March 2023 – Gynecological Pathology

A 20-year-old woman with no significant past medical history presented with 14.5 cm ovarian mass. She underwent an oophorectomy. Grossly, the ovarian mass shows yellow to white, firm cut surface. Representative sections of the ovarian mass depicted below, along with the selected immunohistochemical stains.

Figure 1: Low-power image
Figure 2: High-power image
Figure 3: SF-1
Figure 4: TFE3 IHC
Figure 5: Keratin AE1AE3

What is your diagnosis?

  • Sclerosing stromal tumor
  • Microcystic stromal tumor
  • Fibrothecoma
  • Adult granulosa cell tumor

The correct answer is ...

Sclerosing stromal tumor.

Sclerosing stromal tumor are uncommon ovarian tumors that occur generally in young woman and girls with a mean age of 29 years. These tumors range in size from 1.5 cm to 19 cm. Gross examination, they are generally well circumscribed and have a yellow to white solid cut surface. They often show areas of central edema with cystic degeneration.

Microscopically, these tumors have pseudolobular appearance, with alternating hypocellular myxoid edematous areas and cellular areas with collagenized zones. They typically show abundant, thin-walled, dilated vessels with prominent branching, often with a hemangiopericytoma-like appearance. In the cellular areas, spindle-shaped cells and polygonal luteinized cells are present. The luteinized cells show eosinophilic to clear vacuolated cytoplasm, round nuclei, and prominent nucleoli. Occasionally the luteinized cells may have signet ring cell appearance, especially during pregnancy. Scant spindle cells with pale cytoplasm and elongated nuclei are also usually present. Mitotic activity is generally low.

Sclerosing stromal tumor are usually positive for sex cord markers, such as inhibin, calretinin, or SF1 but are negative for cytokeratin and EMA. Recent studies have shown that a subset of these cases shows TFE3 expression. 

The differential diagnosis includes other sex cord stromal tumors including fibrothecoma, microcystic stromal tumor, and adult granulosa cell tumor. Some tumors that demonstrate vacuolated cytoplasm may mimic metastatic signet ring adenocarcinoma. Fibrothecoma typically occur in peri- or postmenopausal woman with abnormal bleeding. Grossly the tumor demonstrates a uniform white cut surface. They typically lack the luteinized cells present in sclerosing stromal tumor and do not show the characteristic hemangiopericytoma like vasculature.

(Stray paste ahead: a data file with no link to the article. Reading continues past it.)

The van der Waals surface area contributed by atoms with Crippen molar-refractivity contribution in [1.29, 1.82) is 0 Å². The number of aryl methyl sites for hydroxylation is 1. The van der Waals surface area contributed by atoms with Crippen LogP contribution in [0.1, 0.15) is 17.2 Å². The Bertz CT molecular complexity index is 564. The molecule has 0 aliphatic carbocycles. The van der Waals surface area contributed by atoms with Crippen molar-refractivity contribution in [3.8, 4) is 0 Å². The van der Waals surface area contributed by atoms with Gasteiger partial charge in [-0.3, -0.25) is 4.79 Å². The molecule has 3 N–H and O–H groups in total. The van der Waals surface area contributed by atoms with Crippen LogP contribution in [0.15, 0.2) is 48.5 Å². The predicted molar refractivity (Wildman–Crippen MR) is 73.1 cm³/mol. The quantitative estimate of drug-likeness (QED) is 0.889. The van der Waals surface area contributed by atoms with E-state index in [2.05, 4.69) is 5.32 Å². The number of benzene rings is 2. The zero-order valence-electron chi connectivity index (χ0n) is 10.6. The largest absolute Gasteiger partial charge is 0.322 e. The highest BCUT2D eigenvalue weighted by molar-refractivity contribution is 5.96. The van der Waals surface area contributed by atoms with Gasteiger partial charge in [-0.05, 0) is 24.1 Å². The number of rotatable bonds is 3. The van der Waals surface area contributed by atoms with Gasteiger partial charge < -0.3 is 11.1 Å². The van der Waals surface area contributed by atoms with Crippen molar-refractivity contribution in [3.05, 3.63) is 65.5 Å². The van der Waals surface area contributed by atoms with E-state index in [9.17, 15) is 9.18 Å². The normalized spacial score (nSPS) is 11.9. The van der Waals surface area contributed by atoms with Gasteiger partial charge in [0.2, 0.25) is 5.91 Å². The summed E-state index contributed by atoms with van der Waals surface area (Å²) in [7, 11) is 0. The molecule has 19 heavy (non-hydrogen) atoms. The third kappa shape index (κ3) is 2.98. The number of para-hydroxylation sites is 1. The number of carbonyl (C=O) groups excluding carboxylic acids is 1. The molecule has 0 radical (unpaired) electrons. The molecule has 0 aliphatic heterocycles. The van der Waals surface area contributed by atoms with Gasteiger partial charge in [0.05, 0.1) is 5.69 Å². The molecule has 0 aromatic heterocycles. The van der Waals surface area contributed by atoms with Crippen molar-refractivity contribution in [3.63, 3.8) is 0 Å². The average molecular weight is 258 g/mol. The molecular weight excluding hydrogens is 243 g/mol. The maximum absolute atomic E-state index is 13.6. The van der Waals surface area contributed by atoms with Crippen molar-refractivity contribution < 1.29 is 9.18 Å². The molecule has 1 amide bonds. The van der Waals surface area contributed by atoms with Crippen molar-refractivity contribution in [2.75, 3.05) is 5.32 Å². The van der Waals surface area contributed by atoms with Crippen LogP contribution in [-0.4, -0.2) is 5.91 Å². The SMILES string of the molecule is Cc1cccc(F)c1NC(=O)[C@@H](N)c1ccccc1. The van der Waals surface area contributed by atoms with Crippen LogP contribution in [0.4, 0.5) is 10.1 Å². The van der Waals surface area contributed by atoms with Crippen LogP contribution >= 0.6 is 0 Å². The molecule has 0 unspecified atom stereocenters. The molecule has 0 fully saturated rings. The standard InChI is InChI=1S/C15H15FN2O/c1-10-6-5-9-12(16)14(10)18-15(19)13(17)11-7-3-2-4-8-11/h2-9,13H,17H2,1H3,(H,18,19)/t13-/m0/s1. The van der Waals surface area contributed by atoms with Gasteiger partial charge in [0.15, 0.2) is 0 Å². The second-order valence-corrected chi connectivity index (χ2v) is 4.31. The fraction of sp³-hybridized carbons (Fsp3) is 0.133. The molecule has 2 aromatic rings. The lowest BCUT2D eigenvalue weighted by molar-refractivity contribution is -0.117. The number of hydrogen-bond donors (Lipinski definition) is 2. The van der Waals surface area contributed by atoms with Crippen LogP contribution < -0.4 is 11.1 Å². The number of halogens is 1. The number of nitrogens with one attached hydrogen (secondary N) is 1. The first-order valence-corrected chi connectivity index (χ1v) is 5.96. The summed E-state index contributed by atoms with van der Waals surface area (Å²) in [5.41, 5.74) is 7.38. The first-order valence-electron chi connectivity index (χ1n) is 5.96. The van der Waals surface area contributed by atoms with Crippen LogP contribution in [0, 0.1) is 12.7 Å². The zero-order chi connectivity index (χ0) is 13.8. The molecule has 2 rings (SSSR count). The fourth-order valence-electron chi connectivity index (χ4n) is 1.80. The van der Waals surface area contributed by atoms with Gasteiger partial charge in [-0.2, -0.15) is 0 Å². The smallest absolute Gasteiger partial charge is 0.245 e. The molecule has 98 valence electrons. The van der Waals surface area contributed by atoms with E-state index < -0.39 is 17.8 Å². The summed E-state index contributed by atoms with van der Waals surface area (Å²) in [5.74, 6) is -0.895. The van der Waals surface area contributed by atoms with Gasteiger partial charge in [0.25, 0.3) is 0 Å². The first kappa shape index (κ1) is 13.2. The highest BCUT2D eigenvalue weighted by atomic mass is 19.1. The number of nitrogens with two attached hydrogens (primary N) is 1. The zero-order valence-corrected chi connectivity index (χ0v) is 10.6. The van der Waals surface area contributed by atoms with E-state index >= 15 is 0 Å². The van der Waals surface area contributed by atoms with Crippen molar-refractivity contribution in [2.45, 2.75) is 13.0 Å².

Microcystic stromal tumor is a benign ovarian tumor with striking microcystic growth. These tumors show admixture of microcysts, solid areas, and collagenous bands. They can often show bizarre nuclei in up to 60% of the cases. These tumors are usually very focally and weakly positive for inhibin and calretinin.

The adult granulosa cell tumor can show variety of growth patterns and should be considered in differential diagnosis for sclerosing stromal tumor. The adult granulosa cell tumor shows FOXL2 mutation in approximately 90% of the cases and can help in the diagnosis. Metastatic adenocarcinoma can be excluded by immunohistochemical studies (EMA positive and with specific epithelial markers such as CDX2, CK20, MOC31, as well as mucin stains).


  1. Park CK, Kim HS. Clinicopathological characteristics of ovarian sclerosing stromal tumor with an emphasis on TFE3 overexpression. Anticancer Res. 2017;37(10):5441-7.
  2. Al Harbi R, McNeish IA, El-Bahrawy M. Ovarian sex cord-stromal tumors: an update on clinical features, molecular changes, and management. Int J Gynecol Cancer. 2021;31(2):161-8.
  3. Atram M, Anshu, Sharma S, Gangane N. Sclerosing stromal tumor of the ovary. Obstet Gynecol Sci. 2014;57(5):405-8.

Raima Memon, M.B.B.S.

Fellow, Surgical Pathology
Mayo Clinic

Amy Clayton, M.D.

Consultant, Anatomic Pathology
Mayo Clinic
Professor of Laboratory Medicine and Pathology
Mayo Clinic College of Medicine and Science

MCL Education

This post was developed by our Education and Technical Publications Team.